Unless you’ve been living under a rock for the past couple of weeks you’ll be well aware of just how huge Pokémon GO has become in such a short period of time. Everyone’s talking about it. The location-based augmented reality smartphone game has truly taken the world by storm – Nintendo’s share value has risen 120% since July 6th, adding $23 billion to their market value. The app has sat at the top of the charts since release, and also conquers the ‘top grossing’ charts, bringing in well over $1.5 million a day. But with this huge success we’ve seen a new form of marketing emerge.
As Pokémon GO takes place in the ‘real world’, we’re already seeing some incredibly interesting and creative forms of marketing take place surrounding the game’s popularity. Players move around the real world whilst using their smartphones to discover where the Pokémon can be found and caught. ‘Pokéstops’ are scattered around the environment (determined using Google maps data and also user submitted information), such as churches or local monuments, where players can visit to collect various random rewards such as Pokéballs (to catch more Pokémon), potions (to heal Pokémon after battles), eggs (to hatch whilst walking a set amount), and more. Players can also place ‘lures’ onto a Pokéstop which then publicly attracts more Pokémon to this location – creating a physical real world buzz around specific areas where people congregate to catch more. There are also ‘Gyms’ where players can battle with their collected Pokémon to take control of the gym, for prestige and in-game rewards.
It’s the Pokéstops and gyms which are starting to create new and unique forms of marketing. Shops nearby to Pokéstops are buying these ‘lures’ (with real money!) to attract customers to that location. Knowing that Pokémon GO players are likely to visit the area, and therefore potentially attract them to visit their shops. Kaleidoscope Café in Lawrenceville, Pennsylvania were quick to notice the increase in foot traffic and started offering a 10% discount to anyone who showed off the Pokémon GO app. A pizza shop in Manhattan, L’inizio Pizza Bar, discovered that a $10 investment in lure modules led to a 30% increase in food and drink sales through the weekend. Small businesses are seeing some great returns on investments thanks to clever Pokémon GO marketing tricks.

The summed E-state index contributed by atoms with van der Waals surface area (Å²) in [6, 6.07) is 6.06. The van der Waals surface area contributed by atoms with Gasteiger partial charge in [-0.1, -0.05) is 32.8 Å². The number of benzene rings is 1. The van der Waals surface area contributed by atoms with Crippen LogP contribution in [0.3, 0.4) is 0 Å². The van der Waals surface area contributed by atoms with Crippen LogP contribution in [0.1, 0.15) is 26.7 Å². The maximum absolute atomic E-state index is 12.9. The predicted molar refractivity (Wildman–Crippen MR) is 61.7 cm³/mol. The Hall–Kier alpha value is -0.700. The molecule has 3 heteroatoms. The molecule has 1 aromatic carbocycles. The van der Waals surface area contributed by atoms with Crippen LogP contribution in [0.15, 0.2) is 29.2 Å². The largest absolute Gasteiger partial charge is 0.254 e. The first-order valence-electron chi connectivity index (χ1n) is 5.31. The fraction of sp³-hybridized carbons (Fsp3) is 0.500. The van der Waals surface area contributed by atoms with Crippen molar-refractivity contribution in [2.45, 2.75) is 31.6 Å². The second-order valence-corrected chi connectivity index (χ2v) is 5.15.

There’s an animal shelter in Indiana which is encouraging people to come and take one of their dogs for a walk whilst you’re out capturing Pokémon or hatching eggs; a nice feel good bit of promotion. We’ve even heard of kids in the US setting up lemonade stands next to a Pokéstop after placing a lure module onto it.
One of the more high profile examples of Pokémarketing is taking place in Japan. This morning the game launched in Japan, and with it McDonalds have teamed up with Pokémon GO developer Niantic to feature 3,000 McDonald’s restaurants in the app as Pokémon Gyms. If the game can sustain itself beyond a temporary craze, this sponsorship is sure to be absolutely huge for both parties. The suggestion is that, if the scheme is successful, it will be replicated elsewhere.
What’s amazing to see is that the vast majority of these marketing ideas surrounding the game have seen massive success. Whilst the evidence is anecdotal, we’ve read a myriad of stories highlighting that these tactics genuinely do work. Whether it’s free samples, discounts, or simply using the game itself, Pokémarketing looks to be an actual thing. It’ll be interesting to see how this kind of marketing develops over the next few years, particularly if the game can sustain its playerbase. We’re almost guaranteed to see more developers try to create their own augmented reality smartphone games, and if this genre maintains popularity we may very well be seeing a brand new form of marketing in its infancy.